And then he gives us a comparative example. He says: “Anyone who has set aside the law of Moses dies without mercy on the evidence of two or three witnesses. How much worse punishment, do you think, will be deserved by the one who has trampled underfoot the Son of God, and has profaned the blood of the covenant by which he was sanctified, and has outraged the Spirit of grace?”
The idea is that the Old Covenant had some high expectations, but the New Covenant through Christ’s blood has come to fulfill that Old Covenant. So if we ignore the New Covenant we’re sinning more than we would had we ignored the Old Covenant alone. Listen again to the verbiage: we’ve trampled underfoot the Son of God. We’ve profaned the blood of the covenant. We’ve outraged the Spirit of grace.
And then the author ties this warning to the same concept to which he tied our obedient confidence. Before, we would have hope in God because He’s trustworthy. Well, if we nullify His great gift, “we know him who said, ‘Vengeance is mine; I will repay.”’And again, ‘The Lord will judge his people.’ It is a fearful thing to fall into the hands of the living God.”
Therefore . . .
4. The fourth consequence of neglecting to fulfill God’s plan for the church is that we seriously and significantly offend Him and will find ourselves not merely at odds with God, but in the fearful position of being in the hands of a living God.
Now, you may be wondering if I’m suggesting that God will squash you flat for not going to church. No, I’m saying that. But the reality is that any time we tell God no and do what we want to do, we are in a very dangerous place.
The gift of God in salvation should lead us to drawing near to God in purity, faith, and love that shows itself by collecting with the believers.
But if we don’t do those three things, the reality is that we probably don’t have a relationship with Him in the first place, which means we’re still in danger of spending an eternity in the Lake of Fire.
And that’s a scary thing.
But, as always, there’s hope.
Perhaps you have made a habit of neglecting the body of Christ. You can change that. You can start the glorious process of corporate sanctification for which God created the church.
And, allow me to end on a high note and a word of caution.
Everything I’m about to read should be a glorious joy as you consider how God wants you to interact with your local body of believers. But if you’re not planning to invest in church, then you can mark it down that you will likely experience the opposite experience that God is promising here as you live in defiance to God’s will.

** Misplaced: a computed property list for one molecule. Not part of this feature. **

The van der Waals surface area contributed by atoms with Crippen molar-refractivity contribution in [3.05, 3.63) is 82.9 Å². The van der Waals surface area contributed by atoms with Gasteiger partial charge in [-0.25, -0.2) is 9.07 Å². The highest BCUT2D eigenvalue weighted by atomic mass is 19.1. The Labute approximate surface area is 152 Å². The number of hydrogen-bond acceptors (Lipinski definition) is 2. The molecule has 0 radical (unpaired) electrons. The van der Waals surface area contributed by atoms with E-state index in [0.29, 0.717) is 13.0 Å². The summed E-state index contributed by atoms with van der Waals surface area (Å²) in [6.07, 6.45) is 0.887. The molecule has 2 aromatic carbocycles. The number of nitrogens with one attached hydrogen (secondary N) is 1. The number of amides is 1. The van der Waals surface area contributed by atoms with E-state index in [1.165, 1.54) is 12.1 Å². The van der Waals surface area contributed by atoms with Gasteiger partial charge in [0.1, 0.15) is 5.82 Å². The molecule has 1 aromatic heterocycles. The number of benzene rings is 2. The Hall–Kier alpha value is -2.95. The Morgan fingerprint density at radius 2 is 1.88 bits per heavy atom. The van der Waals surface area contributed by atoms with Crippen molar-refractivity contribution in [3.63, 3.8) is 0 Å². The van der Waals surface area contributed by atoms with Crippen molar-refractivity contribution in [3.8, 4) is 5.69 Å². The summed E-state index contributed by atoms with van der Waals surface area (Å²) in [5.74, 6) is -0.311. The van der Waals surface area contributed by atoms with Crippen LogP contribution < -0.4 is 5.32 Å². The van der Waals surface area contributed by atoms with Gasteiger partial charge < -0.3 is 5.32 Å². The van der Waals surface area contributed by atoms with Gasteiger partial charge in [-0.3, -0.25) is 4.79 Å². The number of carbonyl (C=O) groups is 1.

Ephesians 4:11-16, “And he gave Pastor/Teachers to equip the saints for the work of ministry, for building up the body of Christ, until we all attain to the unity of the faith and of the knowledge of the Son of God, to mature manhood, to the measure of the stature of the fullness of Christ, so that we may no longer be children, tossed to and fro by the waves and carried about by every wind of doctrine, by human cunning, by craftiness in deceitful schemes. Rather, speaking the truth in love, we are to grow up in every way into him who is the head, into Christ, from whom the whole body, joined and held together by every joint with which it is equipped, when each part is working properly, makes the body grow so that it builds itself up in love.”
Have you considered that by sharing this episode, you’re contributing to the building up of the body of Christ?
The more born again believers who pack local Christ-Honoring assemblies, the stronger and more mature the body of Christ will become on this earth, and the more dynamic impact it can have.
But more than that. God deserves it.
So, please share this episode on your favorite social media outlets and join us next time as we start another series that we will revisit as we discuss the final holidays of our celebratory year.
Since celebration is identical to worship, we’re going to look at the concept of worship more closely, but our focus may surprise you. We’re going to compare our modern worship of God to the worship of the Old Testament kings of Israel.
I’ll see next time for the first episode of that series.
The Year Long Celebration of God is a dynamic, holistic resource that utilizes the Bible, our holiday calendars, and even the most average moments of the most normal days to equip Christians to worship God all year long
and disciple others to do the same.
AMBrewster is the creator and host of the Celebration of God. He originally designed the COG to be a discipleship tool for Christian parents to train their children to know and love God, but he quickly realized how valuable it is for all Christians. Whether it's a small group, church, classroom, one-on-one, or community relationship, this resource is guaranteed to draw people closer together as they draw closer to God.
Aaron is the President of Truth.Love.Parent. and host of its podcast.